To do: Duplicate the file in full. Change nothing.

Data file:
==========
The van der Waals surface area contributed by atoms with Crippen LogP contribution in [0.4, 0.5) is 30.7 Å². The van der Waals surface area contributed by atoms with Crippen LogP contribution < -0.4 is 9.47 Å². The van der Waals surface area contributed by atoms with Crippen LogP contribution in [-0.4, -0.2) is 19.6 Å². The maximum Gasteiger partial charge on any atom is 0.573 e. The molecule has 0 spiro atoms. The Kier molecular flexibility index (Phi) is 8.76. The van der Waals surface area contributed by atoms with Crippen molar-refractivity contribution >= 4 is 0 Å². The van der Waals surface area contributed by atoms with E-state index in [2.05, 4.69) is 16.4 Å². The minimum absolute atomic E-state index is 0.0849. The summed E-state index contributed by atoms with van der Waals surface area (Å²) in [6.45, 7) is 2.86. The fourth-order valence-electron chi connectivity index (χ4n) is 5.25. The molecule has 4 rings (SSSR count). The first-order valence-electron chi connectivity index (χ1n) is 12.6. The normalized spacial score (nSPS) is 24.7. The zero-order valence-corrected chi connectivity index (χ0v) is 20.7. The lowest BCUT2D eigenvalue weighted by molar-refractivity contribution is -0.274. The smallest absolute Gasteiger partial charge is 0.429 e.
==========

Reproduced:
The van der Waals surface area contributed by atoms with Crippen LogP contribution in [0.4, 0.5) is 30.7 Å². The van der Waals surface area contributed by atoms with Crippen LogP contribution < -0.4 is 9.47 Å². The van der Waals surface area contributed by atoms with Crippen LogP contribution in [-0.4, -0.2) is 19.6 Å². The maximum Gasteiger partial charge on any atom is 0.573 e. The molecule has 0 spiro atoms. The Kier molecular flexibility index (Phi) is 8.76. The van der Waals surface area contributed by atoms with Crippen molar-refractivity contribution >= 4 is 0 Å². The van der Waals surface area contributed by atoms with E-state index in [2.05, 4.69) is 16.4 Å². The minimum absolute atomic E-state index is 0.0849. The summed E-state index contributed by atoms with van der Waals surface area (Å²) in [6.45, 7) is 2.86. The fourth-order valence-electron chi connectivity index (χ4n) is 5.25. The molecule has 4 rings (SSSR count). The first-order valence-electron chi connectivity index (χ1n) is 12.6. The normalized spacial score (nSPS) is 24.7. The zero-order valence-corrected chi connectivity index (χ0v) is 20.7. The lowest BCUT2D eigenvalue weighted by molar-refractivity contribution is -0.274. The smallest absolute Gasteiger partial charge is 0.429 e.